Building a boat involves a lot of work by hand. The largest components are the hull and the superstructure, which Fibrafort makes out of fiberreinforced plastic. The company used to join the two parts at an early stage and only later start doing most of the work on the interior. “That was very time-consuming and complicated,” says Mastelari. When the production processes were optimized, this “marriage” was shifted to a later point in time to enable as many components as possible to be installed in the open hull beforehand.
At the same time, Fibrafort invested in new production technologies. For example, it no longer made and coated its instrument panels by hand, but instead produced them by means of a resin transfer molding (RTM) process. This not only improves the quality of the surface, but also enables signs of wear to be polished away and eliminates the need for touch-ups. “This also allowed us to lower the material costs,” says Operations Director Danilo Fontana, “because the machine process uses the precise amount of resin required and no more.”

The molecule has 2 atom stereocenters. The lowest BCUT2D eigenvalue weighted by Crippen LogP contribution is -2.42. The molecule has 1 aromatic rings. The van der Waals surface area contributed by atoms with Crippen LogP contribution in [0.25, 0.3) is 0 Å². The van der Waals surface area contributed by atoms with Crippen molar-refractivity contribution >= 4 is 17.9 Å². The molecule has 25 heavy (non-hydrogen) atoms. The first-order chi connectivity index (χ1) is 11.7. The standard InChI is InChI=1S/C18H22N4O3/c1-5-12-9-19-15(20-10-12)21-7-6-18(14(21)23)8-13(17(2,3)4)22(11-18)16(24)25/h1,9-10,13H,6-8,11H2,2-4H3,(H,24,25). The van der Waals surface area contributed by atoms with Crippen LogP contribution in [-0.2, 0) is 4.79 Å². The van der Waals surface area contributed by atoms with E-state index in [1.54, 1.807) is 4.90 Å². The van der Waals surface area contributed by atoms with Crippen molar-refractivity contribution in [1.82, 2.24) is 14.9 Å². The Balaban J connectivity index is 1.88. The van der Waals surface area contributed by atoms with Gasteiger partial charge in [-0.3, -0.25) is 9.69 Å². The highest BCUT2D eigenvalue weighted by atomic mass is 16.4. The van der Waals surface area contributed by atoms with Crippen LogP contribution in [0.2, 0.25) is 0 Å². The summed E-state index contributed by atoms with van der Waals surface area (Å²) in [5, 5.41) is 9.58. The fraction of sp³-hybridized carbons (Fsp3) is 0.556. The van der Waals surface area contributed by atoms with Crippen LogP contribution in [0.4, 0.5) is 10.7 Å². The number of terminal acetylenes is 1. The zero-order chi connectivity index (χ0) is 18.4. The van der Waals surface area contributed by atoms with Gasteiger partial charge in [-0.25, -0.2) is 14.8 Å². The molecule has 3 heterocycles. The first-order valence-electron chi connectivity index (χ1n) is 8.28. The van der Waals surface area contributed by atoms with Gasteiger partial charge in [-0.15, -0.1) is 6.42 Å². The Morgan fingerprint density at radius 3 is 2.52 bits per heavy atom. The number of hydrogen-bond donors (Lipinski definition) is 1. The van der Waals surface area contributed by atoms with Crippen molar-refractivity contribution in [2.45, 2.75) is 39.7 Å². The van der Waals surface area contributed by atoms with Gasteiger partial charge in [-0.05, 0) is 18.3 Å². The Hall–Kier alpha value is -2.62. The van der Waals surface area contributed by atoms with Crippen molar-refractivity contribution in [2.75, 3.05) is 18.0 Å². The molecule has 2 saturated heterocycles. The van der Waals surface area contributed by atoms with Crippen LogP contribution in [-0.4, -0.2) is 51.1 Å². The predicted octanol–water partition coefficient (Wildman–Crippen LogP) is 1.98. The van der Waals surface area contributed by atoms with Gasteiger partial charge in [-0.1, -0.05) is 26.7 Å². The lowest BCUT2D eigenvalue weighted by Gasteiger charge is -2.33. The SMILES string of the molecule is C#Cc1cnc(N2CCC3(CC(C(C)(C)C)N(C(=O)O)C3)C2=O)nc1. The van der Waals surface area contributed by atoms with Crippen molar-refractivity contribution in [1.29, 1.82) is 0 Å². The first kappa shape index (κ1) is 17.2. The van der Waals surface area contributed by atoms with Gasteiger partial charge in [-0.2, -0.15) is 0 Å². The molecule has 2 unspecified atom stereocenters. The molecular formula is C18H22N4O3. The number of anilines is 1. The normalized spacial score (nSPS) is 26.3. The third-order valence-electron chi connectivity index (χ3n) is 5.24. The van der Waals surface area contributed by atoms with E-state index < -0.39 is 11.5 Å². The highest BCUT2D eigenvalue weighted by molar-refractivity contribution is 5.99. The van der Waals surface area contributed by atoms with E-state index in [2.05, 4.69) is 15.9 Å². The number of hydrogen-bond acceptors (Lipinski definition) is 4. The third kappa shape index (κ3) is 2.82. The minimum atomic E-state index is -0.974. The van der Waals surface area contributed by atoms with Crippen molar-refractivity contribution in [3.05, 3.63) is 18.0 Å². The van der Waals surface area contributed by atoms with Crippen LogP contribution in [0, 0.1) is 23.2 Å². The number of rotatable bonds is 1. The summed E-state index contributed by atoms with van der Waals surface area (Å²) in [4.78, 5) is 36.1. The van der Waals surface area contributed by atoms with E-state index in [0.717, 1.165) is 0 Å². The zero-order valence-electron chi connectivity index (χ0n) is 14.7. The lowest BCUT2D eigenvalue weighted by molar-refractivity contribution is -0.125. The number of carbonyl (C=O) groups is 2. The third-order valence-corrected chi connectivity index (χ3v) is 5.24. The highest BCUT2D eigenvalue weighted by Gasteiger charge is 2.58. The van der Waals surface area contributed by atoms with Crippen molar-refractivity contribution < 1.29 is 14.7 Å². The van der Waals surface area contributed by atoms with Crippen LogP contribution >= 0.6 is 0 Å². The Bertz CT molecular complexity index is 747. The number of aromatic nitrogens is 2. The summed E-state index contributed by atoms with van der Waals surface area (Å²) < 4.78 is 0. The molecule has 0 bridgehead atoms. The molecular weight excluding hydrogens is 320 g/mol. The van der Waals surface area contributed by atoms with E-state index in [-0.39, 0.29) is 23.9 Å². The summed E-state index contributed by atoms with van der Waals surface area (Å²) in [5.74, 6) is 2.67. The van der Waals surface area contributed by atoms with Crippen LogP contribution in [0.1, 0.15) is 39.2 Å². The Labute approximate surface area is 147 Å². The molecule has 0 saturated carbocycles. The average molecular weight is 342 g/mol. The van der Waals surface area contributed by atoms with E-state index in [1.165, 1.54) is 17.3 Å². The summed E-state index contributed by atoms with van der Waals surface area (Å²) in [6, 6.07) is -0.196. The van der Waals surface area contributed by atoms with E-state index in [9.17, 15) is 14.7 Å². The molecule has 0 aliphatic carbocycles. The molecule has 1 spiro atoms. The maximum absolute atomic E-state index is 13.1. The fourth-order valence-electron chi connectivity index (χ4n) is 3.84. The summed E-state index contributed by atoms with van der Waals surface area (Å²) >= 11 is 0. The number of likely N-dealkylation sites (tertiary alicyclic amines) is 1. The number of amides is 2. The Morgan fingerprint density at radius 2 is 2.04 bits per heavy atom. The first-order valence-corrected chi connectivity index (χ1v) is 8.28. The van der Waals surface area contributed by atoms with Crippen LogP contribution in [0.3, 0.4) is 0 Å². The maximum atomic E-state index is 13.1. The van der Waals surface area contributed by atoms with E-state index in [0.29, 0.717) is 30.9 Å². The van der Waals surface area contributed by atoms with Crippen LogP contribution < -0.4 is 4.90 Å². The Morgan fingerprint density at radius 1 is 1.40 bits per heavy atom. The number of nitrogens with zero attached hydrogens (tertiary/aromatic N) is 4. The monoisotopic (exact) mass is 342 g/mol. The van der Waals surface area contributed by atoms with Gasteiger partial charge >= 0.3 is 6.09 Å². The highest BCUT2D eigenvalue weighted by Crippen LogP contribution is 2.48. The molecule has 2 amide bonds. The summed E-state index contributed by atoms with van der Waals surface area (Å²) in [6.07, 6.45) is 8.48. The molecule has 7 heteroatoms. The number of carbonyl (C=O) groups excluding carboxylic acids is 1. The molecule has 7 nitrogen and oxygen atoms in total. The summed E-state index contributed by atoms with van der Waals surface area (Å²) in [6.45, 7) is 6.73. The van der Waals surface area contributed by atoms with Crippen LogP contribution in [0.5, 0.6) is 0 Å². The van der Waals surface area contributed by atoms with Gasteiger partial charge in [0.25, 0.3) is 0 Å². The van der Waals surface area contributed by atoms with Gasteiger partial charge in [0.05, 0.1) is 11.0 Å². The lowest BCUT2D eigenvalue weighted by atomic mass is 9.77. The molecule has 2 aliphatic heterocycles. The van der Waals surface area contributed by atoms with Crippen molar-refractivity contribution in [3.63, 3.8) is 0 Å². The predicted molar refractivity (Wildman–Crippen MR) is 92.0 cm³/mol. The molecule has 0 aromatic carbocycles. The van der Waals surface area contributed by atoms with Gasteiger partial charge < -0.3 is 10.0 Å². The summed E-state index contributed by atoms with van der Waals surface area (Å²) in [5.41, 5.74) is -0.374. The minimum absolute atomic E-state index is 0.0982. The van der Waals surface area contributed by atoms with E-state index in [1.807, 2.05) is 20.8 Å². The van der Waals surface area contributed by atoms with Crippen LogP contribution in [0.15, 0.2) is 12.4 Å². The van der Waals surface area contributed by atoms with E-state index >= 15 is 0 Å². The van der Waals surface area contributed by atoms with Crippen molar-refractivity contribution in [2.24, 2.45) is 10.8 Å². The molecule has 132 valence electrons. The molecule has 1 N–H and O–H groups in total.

In the meantime, the development, logistics, material and cost planning, purchasing, and storage processes were optimized in addition to those for standard production. “Fibrafort is entering a new era with more automated and faster processes while also further enhancing its quality,” says Ferreira, adding that “we are working closely together with Porsche Consulting to do this strategic restructuring.”
The company has lowered the proportion of material costs by ten percent. Production and efficiency were once impeded by the need to order an average of around 1,000 extra parts a day, and as many as 3,000 at peak times. Today this figure has been cut by 90 percent, and no more than 100 extra parts have to be ordered.